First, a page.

Does Debt Consolidation Hurt Your Credit?
Victoria Araj5-Minute Read
UPDATED: January 25, 2024
If you’re facing debt, you’re surely not alone. Over three-quarters of U.S. adults carry some type of debt, according to Forbes Advisor. This may include credit card debt, student loans, a mortgage, auto loans and other types of debt. If you have a few of these obligations in your credit mix, your monthly bills can start to pile up quickly – but that’s where debt consolidation can help.
Debt consolidation can be a great way to manage your monthly payments and potentially get a lower interest rate. But consolidating your debts also means you’re taking on a new debt payment – at least temporarily – which can affect your credit.
So, is debt consolidation the right solution for you? In short, it depends. Let’s find out how debt consolidation can impact your credit score and the potential implications of this change.
Will Debt Consolidation Hurt My Credit?
Consolidating your debt can make debt repayment more manageable, but it’s important to also understand how debt consolidation can affect your credit score.
Your credit will take an initial hit when you consolidate your debt. Debt consolidation requires you to open a new credit account, so the average age of your accounts will decrease. Opening a new account also usually comes with a hard inquiry, which can drop your credit score by a few points as well.
As long as you make on-time payments, though, your credit score will improve over time. As you pay your balance down, your credit utilization ratio will also decrease. Many financial experts recommend using no more than 30% of your available credit limit, but less is always better. Credit utilization makes up about 30% of your credit score, so a lower credit utilization ratio can significantly improve your score.
Whether these long-term benefits outweigh a temporary drop in your credit score depends on your situation. Understanding how debt consolidation works is important as you consider its impact on your credit.
How Does Debt Consolidation Work?
Debt consolidation is a debt management strategy where you take out a new loan for an amount that covers several debts. In doing so, you replace multiple debts with one monthly payment. Consolidating debt can make budgeting easier, and if you have a lower interest rate than the average interest rate of your previous debt payments, you may be able to pay your debt off faster.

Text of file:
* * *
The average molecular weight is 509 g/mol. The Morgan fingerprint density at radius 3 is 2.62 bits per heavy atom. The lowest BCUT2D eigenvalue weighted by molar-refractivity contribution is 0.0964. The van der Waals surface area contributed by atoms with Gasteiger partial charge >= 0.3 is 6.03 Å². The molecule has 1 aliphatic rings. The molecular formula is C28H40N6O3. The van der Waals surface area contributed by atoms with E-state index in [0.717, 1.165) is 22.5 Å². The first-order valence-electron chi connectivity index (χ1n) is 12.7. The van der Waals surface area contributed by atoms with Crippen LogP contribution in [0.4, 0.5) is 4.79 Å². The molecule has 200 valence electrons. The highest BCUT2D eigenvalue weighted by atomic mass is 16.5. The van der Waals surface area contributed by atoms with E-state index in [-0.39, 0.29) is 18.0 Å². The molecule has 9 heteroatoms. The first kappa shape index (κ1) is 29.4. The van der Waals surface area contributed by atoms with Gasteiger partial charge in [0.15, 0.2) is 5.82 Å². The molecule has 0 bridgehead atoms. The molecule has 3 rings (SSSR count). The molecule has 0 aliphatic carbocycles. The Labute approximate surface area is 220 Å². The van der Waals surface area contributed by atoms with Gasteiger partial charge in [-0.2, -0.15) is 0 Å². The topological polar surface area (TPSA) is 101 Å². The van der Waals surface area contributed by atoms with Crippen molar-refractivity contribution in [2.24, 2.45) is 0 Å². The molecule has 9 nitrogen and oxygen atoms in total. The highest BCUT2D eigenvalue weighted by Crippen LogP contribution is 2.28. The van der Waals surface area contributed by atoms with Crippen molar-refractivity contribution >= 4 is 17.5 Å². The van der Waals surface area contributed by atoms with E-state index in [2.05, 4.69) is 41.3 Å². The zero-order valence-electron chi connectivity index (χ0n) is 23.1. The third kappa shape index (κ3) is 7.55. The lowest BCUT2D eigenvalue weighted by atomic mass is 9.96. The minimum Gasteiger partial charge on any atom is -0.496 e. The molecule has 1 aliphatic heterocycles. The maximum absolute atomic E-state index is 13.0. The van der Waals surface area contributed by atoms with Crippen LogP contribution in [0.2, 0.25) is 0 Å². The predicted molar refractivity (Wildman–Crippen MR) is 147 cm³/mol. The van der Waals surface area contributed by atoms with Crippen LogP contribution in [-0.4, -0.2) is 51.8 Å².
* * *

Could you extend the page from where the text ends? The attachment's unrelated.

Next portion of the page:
Common debt consolidation options include personal loans, balance transfer credit cards, home equity loans and home equity lines of credit (HELOCs). However, home equity loans and HELOCs are only available to homeowners.
Let’s explore, in greater detail, the strategy of consolidating debt with a personal loan or a balance transfer credit card.
Debt Consolidation With A Personal Loan
With a personal loan, you roll all your current debts into one new loan with a fixed monthly payment. It might seem like a backward solution to take out yet another loan, but this can lower the chance of forgetting payment due dates and sending in a late payment. Since a personal loan is an installment loan, you also have a defined term over which you’ll pay off the loan in full.
Debt Consolidation With A Balance Transfer Card
With a balance transfer card, your existing debt is moved onto a new credit card. This method can require you to pay an initial upfront cost, known as a balance transfer fee, that’s often 2% – 5% of your total balance. However, many card issuers offer cards with a 0% APR introductory period that often lasts a year. You can make interest-free payments toward your balance within this defined time period.
This method can be risky, though. While the promotional period offers you a leg up, you’ll likely face a very high interest rate once it ends. If you can’t pay off your debt in the amount of time you anticipated, you could owe a lot of money in interest moving forward.